Curriculum as praxis: Ensuring quality technical education in Singapore for the 21st century.

Tiew Ming Yek, Dawn Penney

Abstract


Singapore, a small island city-state, has achieved notable economic advancement within 40 years since independence. It is fast becoming a global city and a knowledge society. In education and training, the Singapore system has evolved from its British roots. Macro performance indicators of participation rate, literacy rate and mean years of schooling, show that the current education system can be regarded as highly successful. The contributions of general education as well as technical education and training to the overall success of the nation are often cited. Technical education and training, which is globally perceived as having a lower status than "academic" curricula, has largely overcome its "image" problem in Singapore. Singaporeans have seemingly embraced technical education and training as an accessible, attractive mode of education, which therefore enjoys a high participation rate. The success and quality of technical education and training were affirmed when its main provider, the Institute of Technical Education, became the first educational institution in Singapore to win the Singapore Quality Award in October 2005. This paper provides a review of the contemporary education system and curriculum in Singapore with a focus on technical education and training vis-à-vis a vision of education and training in and for postmodern knowledge societies. Suggestions are made on how the technical education and training sector in Singapore can further develop and thrive in the 21st century, while continuing to be accessible and of high quality.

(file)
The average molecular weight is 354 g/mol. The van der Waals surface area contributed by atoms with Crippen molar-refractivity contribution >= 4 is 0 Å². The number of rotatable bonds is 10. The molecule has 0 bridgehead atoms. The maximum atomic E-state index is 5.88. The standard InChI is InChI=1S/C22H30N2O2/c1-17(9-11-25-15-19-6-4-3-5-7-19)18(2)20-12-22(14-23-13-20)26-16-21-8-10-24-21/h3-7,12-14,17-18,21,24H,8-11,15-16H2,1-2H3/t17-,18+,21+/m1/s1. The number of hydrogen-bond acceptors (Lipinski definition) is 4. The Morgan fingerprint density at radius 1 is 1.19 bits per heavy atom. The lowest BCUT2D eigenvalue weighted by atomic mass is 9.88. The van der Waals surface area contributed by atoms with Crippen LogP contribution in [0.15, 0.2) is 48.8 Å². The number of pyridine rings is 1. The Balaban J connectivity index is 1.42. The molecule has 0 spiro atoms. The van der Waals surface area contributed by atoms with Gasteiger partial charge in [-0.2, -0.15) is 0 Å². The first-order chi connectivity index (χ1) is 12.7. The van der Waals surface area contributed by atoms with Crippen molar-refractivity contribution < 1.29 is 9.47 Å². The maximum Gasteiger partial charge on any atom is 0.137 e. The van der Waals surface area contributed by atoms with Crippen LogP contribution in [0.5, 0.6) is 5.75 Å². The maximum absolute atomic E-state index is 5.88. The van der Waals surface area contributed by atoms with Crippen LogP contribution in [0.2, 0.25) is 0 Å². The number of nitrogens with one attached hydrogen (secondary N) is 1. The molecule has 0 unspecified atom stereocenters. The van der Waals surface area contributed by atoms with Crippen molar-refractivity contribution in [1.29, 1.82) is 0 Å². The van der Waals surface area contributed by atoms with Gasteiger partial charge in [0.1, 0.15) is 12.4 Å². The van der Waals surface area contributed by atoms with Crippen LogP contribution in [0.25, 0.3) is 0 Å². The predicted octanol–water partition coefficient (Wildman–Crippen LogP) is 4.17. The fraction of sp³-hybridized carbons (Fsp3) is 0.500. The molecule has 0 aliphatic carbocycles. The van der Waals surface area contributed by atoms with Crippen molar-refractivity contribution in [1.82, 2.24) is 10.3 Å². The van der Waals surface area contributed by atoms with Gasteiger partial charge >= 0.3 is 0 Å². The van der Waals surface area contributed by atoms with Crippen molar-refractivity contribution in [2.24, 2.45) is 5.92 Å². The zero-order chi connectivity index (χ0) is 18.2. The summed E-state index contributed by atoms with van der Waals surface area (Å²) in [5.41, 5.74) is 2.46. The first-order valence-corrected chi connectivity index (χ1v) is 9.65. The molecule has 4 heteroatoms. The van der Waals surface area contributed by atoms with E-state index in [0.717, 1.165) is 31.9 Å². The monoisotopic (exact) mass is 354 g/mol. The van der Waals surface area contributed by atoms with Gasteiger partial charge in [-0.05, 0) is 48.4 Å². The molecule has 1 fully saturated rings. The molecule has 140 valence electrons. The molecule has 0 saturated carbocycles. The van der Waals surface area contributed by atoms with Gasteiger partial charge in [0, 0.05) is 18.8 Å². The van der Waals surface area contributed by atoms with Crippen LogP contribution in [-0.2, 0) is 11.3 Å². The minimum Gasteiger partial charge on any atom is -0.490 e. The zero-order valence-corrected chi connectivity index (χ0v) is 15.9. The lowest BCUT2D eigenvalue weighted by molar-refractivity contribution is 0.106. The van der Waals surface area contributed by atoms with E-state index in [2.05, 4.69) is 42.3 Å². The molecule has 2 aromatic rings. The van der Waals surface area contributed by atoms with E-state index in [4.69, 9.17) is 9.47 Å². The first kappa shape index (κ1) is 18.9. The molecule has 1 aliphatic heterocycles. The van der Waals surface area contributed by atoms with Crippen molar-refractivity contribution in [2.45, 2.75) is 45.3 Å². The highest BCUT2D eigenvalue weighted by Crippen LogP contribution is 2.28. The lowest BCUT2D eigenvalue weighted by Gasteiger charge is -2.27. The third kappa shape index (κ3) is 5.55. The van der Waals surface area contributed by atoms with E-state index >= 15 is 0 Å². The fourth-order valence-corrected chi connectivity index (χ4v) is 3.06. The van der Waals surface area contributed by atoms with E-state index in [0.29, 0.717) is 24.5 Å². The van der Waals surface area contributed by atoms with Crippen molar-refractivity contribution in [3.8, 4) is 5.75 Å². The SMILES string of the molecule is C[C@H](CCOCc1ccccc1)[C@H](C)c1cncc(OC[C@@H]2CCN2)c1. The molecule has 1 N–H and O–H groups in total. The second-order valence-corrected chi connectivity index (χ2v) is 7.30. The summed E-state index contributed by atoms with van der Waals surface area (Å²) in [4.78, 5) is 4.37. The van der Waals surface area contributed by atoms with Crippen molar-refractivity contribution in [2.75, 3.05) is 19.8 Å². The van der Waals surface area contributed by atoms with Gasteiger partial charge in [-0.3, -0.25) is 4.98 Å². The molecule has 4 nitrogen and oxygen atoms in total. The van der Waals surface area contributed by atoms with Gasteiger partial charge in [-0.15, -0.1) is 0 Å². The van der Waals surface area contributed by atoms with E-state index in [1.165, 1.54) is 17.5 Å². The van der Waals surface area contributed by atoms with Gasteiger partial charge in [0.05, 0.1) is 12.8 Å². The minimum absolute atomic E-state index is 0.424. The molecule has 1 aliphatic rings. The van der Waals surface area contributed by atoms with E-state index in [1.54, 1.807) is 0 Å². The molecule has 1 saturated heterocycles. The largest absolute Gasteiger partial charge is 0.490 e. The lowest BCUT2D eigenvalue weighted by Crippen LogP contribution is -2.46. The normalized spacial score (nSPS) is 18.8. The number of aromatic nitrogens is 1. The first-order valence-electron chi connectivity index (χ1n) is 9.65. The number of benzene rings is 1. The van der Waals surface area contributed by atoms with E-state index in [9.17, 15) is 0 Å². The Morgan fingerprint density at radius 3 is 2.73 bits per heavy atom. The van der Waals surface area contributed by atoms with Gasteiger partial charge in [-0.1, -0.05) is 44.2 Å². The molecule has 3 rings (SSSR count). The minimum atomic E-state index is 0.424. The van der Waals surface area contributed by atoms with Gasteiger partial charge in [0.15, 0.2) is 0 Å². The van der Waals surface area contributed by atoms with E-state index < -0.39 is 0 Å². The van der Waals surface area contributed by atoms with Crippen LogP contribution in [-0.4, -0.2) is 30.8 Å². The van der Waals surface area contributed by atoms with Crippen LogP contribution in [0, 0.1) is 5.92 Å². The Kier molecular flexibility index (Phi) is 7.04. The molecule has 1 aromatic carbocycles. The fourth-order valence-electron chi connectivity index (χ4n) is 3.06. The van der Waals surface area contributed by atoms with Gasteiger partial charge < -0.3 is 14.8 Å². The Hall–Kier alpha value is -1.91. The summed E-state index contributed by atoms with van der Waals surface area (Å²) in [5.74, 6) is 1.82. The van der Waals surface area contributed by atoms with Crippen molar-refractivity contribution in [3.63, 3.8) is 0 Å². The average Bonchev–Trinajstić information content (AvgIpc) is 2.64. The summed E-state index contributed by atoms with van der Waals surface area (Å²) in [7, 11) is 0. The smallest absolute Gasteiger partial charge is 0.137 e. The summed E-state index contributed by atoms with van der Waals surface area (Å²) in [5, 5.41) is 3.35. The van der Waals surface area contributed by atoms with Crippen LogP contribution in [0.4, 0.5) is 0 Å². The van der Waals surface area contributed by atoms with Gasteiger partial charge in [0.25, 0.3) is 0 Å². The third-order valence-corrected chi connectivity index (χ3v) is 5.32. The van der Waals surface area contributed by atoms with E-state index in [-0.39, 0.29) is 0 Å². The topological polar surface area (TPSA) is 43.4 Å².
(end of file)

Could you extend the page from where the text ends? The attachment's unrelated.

Keywords


curriculum; vocational & technical education; training; globalization; knowledge society; Quality; Performance.

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